What Happens When Boys Learn That It’s O.K. To Love

By Ayize Ma’at

Recently I was invited to a high school in the Washington D.C. area to speak to a group of 11th grade boys about what is required to make relationships work.  To my surprise the majority of the group was engaged and appeared to be fixated on what I as the speaker represented.  As I spoke to them, I watched them look at me with curiosity, hope, and comfort as I invited them into a sacred space to explore vulnerability, commitment, fear, and courage in front of their peers.  These young men opened up and shared things they’d never considered sharing with their peers.  They willingly walked with me along a journey where they learned it’s o.k. to be afraid…it’s o.k. to take risk…..it’s o.k. to let your guards down and be vulnerable……IT’S O.K. TO LOVE.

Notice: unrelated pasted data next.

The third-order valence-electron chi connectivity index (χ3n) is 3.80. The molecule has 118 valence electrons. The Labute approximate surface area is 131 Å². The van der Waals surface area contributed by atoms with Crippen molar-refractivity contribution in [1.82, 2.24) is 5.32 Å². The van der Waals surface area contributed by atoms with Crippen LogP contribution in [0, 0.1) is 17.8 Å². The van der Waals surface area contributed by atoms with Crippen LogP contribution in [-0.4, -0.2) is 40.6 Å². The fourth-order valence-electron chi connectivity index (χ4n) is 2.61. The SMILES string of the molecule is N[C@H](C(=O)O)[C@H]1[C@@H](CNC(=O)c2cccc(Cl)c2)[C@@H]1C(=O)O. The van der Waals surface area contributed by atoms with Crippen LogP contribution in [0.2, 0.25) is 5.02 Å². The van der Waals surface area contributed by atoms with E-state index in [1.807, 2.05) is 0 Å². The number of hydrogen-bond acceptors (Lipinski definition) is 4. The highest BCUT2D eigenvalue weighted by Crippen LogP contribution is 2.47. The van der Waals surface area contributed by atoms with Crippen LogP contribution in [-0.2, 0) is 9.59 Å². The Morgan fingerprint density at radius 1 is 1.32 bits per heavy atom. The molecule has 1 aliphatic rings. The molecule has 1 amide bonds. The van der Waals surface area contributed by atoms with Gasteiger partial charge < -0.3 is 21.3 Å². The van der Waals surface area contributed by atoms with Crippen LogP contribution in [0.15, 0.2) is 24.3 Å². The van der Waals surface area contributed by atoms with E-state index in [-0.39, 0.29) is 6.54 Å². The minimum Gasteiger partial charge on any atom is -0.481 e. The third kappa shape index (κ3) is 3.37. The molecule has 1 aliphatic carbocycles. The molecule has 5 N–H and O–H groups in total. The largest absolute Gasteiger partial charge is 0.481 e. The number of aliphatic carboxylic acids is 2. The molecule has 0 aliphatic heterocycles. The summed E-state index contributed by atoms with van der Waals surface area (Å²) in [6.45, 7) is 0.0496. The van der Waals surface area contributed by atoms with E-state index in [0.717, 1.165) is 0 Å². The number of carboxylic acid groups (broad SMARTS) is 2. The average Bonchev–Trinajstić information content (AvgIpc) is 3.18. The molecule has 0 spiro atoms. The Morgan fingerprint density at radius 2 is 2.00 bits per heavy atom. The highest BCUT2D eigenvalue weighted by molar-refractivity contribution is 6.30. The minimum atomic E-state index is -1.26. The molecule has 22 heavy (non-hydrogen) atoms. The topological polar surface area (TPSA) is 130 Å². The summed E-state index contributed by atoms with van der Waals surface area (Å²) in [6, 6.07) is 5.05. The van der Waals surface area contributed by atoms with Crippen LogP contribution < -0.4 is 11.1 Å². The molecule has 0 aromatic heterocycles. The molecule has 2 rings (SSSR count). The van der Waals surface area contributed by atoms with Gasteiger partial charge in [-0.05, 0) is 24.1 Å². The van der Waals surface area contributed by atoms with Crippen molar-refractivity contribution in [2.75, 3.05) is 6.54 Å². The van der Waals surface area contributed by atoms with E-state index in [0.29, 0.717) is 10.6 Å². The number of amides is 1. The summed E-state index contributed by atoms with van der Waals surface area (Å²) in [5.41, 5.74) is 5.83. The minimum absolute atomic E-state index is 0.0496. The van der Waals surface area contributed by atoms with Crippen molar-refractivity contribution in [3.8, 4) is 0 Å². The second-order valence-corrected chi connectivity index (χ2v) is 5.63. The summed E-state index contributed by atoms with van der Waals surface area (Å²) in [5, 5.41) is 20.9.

When I finished speaking….several of the young men came up to me and said thank you.  One young man in particular said, “I knew true love was possible….that’s what I’m going to have”.

I asked them how they felt after opening up and taking a risk to enter into a space of transparency.

The overwhelming majority of them said…….”STRONGER”

To schedule a session with therapists’ Ayize & Aiyana Ma’at CLICK HERE.

Finding Room For Family Time In A Fast Paced World

By Steven C.

Sometimes work schedules stretch mothers and fathers to the breaking point with little time left for the people who matter most: children. Thankfully, spending time with family is more than ticking away the hours of a dull day; it is about quality interaction between parents and children. Even though it may seem like the twenty-four hour day needs to be lengthened, it actually provides plenty of time to accomplish the most important mission of all—time with family.